The security and openness of the verification process are anticipated to be greatly enhanced by the zk-SNARKs inclusion.
On February 10, cryptocurrency exchange Binance announced a significant improvement to its proof-of-reserves verification process. Binance said it will now use zk-SNARKs, a cutting-edge technology that will enable it to validate its reserves in a more secure and transparent way.
Proof-of-reserves verification has become a vital component of the cryptocurrency business after FTX's collapse in 2022 since it helps verify that exchanges actually retain the assets they claim to. One of the first exchanges to use the technology was Binance, which at first employed conventional cryptography. However, the security and openness of the verification process should be much enhanced by its recent upgrade to include zk-SNARKs.
The zk-SNARKs improvement, which was first proposed by Ethereum creator Vitalik Buterin, would offer "more privacy and security," according to Binance CEO Changpeng Zhao.
“This is an important step forward in PoR technology. Anyone in the industry can take advantage of our open-source PoR system so that we can provide all users with the assurance they need to feel SAFU.”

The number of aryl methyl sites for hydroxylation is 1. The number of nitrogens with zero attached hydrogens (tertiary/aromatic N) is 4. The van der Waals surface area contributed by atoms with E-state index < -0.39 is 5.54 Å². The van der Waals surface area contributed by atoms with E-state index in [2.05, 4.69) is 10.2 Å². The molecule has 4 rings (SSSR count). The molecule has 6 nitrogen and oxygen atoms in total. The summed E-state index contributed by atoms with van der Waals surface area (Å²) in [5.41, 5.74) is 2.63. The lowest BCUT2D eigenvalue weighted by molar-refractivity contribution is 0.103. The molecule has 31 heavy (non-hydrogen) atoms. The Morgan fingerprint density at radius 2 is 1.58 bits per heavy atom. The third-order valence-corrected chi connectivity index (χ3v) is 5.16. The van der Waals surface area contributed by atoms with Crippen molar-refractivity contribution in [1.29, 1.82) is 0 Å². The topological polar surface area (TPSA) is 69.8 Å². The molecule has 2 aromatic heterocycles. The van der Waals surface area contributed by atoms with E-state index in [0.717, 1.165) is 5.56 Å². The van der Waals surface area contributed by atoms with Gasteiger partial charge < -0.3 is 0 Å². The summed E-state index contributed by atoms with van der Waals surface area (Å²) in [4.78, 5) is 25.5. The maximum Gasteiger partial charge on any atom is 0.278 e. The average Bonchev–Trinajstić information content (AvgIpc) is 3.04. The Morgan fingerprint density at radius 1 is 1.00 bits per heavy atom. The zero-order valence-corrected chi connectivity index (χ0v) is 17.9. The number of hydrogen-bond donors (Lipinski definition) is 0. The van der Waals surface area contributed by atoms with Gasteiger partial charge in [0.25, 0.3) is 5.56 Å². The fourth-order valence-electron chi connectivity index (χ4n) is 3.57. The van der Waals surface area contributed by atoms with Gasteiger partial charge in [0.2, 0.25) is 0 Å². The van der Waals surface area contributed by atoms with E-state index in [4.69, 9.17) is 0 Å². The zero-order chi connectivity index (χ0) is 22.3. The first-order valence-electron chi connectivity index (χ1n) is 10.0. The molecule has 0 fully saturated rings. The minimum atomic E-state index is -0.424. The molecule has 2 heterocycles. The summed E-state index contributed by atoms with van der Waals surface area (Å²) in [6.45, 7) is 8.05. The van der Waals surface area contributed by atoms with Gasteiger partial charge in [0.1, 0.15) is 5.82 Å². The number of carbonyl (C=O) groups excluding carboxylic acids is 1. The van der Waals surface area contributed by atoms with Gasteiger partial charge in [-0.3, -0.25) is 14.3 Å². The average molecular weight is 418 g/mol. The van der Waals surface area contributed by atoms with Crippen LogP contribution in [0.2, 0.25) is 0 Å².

The term "zero-knowledge Succinct Non-interactive Argument of Knowledge," or "zk-SNARKs," refers to a cryptographic approach that enables one party to demonstrate to another that they have a specific quantity of assets without disclosing any other information. As a result, it is said to be a superior method for confirming Binance's reserves since it enables the exchange to demonstrate the presence of its assets while maintaining the secrecy of important data.
Following the FTX crisis, Binance and other well-known exchanges including Crypto.com, Bybit, and OKX introduced a Merkle-tree-based proof-of-reserves method to improve transparency. Despite this effort, some professionals are still dubious about the system's efficacy.
Paul Munter, the Securities and Exchange Commission's acting top accountant, highlighted worries that proof-of-reserve filings do not offer adequate documentation for stakeholders to assess a company's financial viability in an interview with The Wall Street Journal. Despite these complaints, Binance and other exchanges keep working to increase openness in the cryptocurrency sector.